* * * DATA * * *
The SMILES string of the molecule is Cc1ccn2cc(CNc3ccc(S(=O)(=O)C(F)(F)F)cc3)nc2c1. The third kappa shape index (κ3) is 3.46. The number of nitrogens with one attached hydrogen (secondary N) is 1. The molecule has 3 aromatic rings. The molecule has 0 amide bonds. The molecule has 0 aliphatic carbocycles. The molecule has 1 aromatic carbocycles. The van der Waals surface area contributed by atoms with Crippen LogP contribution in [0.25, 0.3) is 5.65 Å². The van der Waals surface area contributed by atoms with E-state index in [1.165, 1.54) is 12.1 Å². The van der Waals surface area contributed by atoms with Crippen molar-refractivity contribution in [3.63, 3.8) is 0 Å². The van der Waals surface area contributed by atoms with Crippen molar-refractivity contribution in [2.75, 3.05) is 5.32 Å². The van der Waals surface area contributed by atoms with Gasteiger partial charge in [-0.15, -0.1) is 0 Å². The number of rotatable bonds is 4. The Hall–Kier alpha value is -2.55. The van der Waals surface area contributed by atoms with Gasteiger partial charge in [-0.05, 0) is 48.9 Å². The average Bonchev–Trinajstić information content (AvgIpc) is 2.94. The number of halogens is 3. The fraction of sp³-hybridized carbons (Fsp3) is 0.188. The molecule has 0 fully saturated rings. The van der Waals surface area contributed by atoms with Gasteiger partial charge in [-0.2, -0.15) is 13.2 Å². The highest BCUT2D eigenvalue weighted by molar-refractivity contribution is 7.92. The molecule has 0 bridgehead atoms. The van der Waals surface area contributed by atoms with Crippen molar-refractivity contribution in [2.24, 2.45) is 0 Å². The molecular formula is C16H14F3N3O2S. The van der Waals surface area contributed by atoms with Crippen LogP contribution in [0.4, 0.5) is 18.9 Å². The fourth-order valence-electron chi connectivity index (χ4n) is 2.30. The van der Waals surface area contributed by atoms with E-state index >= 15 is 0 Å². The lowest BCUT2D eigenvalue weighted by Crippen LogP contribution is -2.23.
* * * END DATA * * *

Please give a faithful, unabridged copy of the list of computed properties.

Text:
The SMILES string of the molecule is Cc1ccn2cc(CNc3ccc(S(=O)(=O)C(F)(F)F)cc3)nc2c1. The third kappa shape index (κ3) is 3.46. The number of nitrogens with one attached hydrogen (secondary N) is 1. The molecule has 3 aromatic rings. The molecule has 0 amide bonds. The molecule has 0 aliphatic carbocycles. The molecule has 1 aromatic carbocycles. The van der Waals surface area contributed by atoms with Crippen LogP contribution in [0.25, 0.3) is 5.65 Å². The van der Waals surface area contributed by atoms with E-state index in [1.165, 1.54) is 12.1 Å². The van der Waals surface area contributed by atoms with Crippen molar-refractivity contribution in [3.63, 3.8) is 0 Å². The van der Waals surface area contributed by atoms with Crippen molar-refractivity contribution in [2.75, 3.05) is 5.32 Å². The van der Waals surface area contributed by atoms with Gasteiger partial charge in [-0.15, -0.1) is 0 Å². The number of rotatable bonds is 4. The Hall–Kier alpha value is -2.55. The van der Waals surface area contributed by atoms with Gasteiger partial charge in [-0.05, 0) is 48.9 Å². The average Bonchev–Trinajstić information content (AvgIpc) is 2.94. The number of halogens is 3. The fraction of sp³-hybridized carbons (Fsp3) is 0.188. The molecule has 0 fully saturated rings. The van der Waals surface area contributed by atoms with Gasteiger partial charge in [-0.2, -0.15) is 13.2 Å². The highest BCUT2D eigenvalue weighted by molar-refractivity contribution is 7.92. The molecule has 0 bridgehead atoms. The van der Waals surface area contributed by atoms with Crippen molar-refractivity contribution in [2.24, 2.45) is 0 Å². The molecular formula is C16H14F3N3O2S. The van der Waals surface area contributed by atoms with Crippen LogP contribution in [0.4, 0.5) is 18.9 Å². The fourth-order valence-electron chi connectivity index (χ4n) is 2.30. The van der Waals surface area contributed by atoms with E-state index >= 15 is 0 Å². The lowest BCUT2D eigenvalue weighted by Crippen LogP contribution is -2.23.